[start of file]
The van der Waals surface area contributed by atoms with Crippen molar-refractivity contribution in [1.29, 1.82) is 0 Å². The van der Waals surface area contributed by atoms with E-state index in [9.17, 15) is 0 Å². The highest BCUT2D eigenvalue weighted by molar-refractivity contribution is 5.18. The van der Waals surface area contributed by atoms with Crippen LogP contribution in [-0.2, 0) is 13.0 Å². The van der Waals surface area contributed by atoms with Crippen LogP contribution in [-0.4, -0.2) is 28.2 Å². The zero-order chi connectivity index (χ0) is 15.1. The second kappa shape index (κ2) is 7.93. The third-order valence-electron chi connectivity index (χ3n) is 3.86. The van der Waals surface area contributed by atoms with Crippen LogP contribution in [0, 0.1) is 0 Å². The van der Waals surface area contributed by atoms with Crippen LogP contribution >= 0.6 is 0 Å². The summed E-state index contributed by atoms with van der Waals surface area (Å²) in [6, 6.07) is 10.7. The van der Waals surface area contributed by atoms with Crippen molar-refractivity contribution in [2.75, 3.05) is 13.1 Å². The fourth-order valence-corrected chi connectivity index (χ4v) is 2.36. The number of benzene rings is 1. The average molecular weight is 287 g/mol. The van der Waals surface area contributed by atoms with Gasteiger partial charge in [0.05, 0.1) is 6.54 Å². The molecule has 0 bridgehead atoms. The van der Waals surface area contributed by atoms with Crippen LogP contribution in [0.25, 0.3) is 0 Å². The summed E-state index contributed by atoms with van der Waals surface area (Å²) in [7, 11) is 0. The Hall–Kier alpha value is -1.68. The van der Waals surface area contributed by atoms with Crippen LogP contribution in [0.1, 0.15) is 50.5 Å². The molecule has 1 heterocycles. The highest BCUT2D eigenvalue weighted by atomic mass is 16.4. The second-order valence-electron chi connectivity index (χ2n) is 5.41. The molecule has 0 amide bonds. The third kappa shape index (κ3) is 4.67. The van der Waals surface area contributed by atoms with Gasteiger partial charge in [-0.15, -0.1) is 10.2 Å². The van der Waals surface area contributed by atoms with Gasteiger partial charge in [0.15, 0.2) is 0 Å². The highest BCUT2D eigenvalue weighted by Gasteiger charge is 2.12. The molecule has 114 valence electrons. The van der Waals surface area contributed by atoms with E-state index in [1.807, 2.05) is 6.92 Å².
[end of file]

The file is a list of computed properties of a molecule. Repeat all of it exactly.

The van der Waals surface area contributed by atoms with Crippen molar-refractivity contribution in [1.29, 1.82) is 0 Å². The van der Waals surface area contributed by atoms with E-state index in [9.17, 15) is 0 Å². The highest BCUT2D eigenvalue weighted by molar-refractivity contribution is 5.18. The van der Waals surface area contributed by atoms with Crippen LogP contribution in [-0.2, 0) is 13.0 Å². The van der Waals surface area contributed by atoms with Crippen LogP contribution in [-0.4, -0.2) is 28.2 Å². The zero-order chi connectivity index (χ0) is 15.1. The second kappa shape index (κ2) is 7.93. The third-order valence-electron chi connectivity index (χ3n) is 3.86. The van der Waals surface area contributed by atoms with Crippen LogP contribution in [0, 0.1) is 0 Å². The van der Waals surface area contributed by atoms with Crippen LogP contribution >= 0.6 is 0 Å². The summed E-state index contributed by atoms with van der Waals surface area (Å²) in [6, 6.07) is 10.7. The van der Waals surface area contributed by atoms with Crippen molar-refractivity contribution in [2.75, 3.05) is 13.1 Å². The fourth-order valence-corrected chi connectivity index (χ4v) is 2.36. The number of benzene rings is 1. The average molecular weight is 287 g/mol. The van der Waals surface area contributed by atoms with Gasteiger partial charge in [0.05, 0.1) is 6.54 Å². The molecule has 0 bridgehead atoms. The van der Waals surface area contributed by atoms with Crippen LogP contribution in [0.25, 0.3) is 0 Å². The summed E-state index contributed by atoms with van der Waals surface area (Å²) in [7, 11) is 0. The Hall–Kier alpha value is -1.68. The van der Waals surface area contributed by atoms with Crippen LogP contribution in [0.1, 0.15) is 50.5 Å². The molecule has 1 heterocycles. The highest BCUT2D eigenvalue weighted by atomic mass is 16.4. The second-order valence-electron chi connectivity index (χ2n) is 5.41. The molecule has 0 amide bonds. The third kappa shape index (κ3) is 4.67. The van der Waals surface area contributed by atoms with Gasteiger partial charge in [-0.15, -0.1) is 10.2 Å². The van der Waals surface area contributed by atoms with Gasteiger partial charge in [0.15, 0.2) is 0 Å². The highest BCUT2D eigenvalue weighted by Gasteiger charge is 2.12. The molecule has 114 valence electrons. The van der Waals surface area contributed by atoms with E-state index in [1.807, 2.05) is 6.92 Å².